The eye cannot say to the hand, “I don’t need you!” And the head cannot say to the feet, “I don’t need you!1” A few years ago my wife and I went to a Greek festival hosted by a Greek Orthodox Church in downtown St. Louis. As we were walking around the building trying to decide which food looked most appetizing to us, we stumbled across a bookstore right inside the doors of the church.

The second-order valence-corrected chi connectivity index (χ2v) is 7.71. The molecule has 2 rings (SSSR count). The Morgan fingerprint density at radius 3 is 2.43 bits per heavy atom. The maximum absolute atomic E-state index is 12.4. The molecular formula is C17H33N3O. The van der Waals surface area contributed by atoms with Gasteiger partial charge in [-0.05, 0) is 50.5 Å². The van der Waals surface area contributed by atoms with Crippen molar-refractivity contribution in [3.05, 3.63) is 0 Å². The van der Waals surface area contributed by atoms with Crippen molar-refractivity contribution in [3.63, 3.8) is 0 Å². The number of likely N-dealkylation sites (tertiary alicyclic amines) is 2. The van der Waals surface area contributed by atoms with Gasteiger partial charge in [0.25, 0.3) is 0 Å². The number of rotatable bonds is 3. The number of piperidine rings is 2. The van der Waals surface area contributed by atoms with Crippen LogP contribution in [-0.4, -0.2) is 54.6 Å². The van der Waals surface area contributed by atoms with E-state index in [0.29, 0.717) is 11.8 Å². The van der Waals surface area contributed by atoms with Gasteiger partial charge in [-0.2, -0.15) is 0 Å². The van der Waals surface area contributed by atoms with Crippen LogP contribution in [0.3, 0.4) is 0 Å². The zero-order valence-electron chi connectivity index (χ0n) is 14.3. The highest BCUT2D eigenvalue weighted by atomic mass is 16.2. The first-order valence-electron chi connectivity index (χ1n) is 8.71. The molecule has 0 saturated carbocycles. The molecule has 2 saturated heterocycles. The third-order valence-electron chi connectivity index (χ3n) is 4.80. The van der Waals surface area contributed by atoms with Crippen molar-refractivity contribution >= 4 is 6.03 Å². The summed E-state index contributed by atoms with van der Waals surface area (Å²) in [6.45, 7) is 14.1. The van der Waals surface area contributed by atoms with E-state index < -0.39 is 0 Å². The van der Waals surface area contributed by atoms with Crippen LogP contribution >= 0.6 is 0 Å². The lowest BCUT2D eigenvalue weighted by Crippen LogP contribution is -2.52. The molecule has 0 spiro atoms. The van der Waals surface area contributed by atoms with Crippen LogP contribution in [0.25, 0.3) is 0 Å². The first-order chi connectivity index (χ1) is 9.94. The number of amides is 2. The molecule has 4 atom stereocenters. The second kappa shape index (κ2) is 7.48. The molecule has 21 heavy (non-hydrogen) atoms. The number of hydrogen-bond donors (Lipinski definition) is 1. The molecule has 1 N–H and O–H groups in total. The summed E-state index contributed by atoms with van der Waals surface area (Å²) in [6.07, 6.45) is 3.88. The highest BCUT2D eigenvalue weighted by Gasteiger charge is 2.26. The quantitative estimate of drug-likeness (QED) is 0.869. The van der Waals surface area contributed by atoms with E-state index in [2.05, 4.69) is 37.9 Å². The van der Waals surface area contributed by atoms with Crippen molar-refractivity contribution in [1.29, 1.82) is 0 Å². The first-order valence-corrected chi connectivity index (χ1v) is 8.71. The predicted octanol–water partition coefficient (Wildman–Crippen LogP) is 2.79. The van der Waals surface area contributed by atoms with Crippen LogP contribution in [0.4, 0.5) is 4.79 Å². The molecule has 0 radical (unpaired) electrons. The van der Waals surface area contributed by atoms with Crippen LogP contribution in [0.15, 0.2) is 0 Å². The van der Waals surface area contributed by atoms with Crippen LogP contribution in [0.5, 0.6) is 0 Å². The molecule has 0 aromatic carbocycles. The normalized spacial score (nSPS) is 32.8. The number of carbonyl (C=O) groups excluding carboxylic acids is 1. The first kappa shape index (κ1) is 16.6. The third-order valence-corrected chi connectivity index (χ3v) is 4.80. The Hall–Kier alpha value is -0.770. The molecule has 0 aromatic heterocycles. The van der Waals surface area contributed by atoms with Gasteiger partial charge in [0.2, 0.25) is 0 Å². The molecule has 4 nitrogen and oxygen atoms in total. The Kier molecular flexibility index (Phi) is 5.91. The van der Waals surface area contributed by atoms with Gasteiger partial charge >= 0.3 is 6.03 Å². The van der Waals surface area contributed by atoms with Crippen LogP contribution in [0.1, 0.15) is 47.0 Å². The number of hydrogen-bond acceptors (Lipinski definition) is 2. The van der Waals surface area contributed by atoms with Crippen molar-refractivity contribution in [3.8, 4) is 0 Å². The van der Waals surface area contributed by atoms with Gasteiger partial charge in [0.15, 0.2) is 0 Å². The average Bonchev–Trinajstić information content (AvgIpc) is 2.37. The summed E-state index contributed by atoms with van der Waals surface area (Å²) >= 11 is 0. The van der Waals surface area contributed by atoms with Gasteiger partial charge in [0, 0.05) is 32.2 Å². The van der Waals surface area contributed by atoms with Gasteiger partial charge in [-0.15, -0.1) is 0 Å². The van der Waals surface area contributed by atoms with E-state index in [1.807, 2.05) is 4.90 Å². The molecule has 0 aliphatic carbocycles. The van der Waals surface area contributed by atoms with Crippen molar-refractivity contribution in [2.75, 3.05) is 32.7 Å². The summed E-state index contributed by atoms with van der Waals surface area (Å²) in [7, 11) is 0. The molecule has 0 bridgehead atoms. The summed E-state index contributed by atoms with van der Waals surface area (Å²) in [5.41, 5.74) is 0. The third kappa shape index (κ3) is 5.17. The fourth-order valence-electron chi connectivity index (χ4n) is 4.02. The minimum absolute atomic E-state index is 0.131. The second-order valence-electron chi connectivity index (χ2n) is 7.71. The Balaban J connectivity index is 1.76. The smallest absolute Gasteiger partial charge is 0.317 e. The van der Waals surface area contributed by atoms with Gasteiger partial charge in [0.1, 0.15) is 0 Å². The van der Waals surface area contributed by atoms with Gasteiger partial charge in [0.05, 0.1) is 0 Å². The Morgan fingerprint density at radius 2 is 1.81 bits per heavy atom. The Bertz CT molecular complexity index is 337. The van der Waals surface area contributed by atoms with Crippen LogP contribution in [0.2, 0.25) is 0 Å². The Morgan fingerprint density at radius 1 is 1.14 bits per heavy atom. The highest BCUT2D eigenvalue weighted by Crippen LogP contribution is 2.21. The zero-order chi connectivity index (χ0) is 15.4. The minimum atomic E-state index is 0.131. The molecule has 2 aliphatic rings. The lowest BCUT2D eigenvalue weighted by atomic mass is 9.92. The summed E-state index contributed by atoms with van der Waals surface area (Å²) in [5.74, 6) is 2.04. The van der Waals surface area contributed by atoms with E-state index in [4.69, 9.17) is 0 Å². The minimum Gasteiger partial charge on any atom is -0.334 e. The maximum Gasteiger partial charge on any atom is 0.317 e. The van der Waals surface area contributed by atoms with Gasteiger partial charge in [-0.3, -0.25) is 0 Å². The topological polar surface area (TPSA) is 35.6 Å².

The title “Mother of God” is given to Mary in both the Eastern (Orthodox) and Western (Catholic) Churches. Used by early Christian writers such as Origen, Athanasius, and Augustine, the title seems to have been well established and widely accepted prior to its formal proclamation in the 5th century. This title is important. “Mother of God” carries with it the full weight of Jesus Christ’s deity.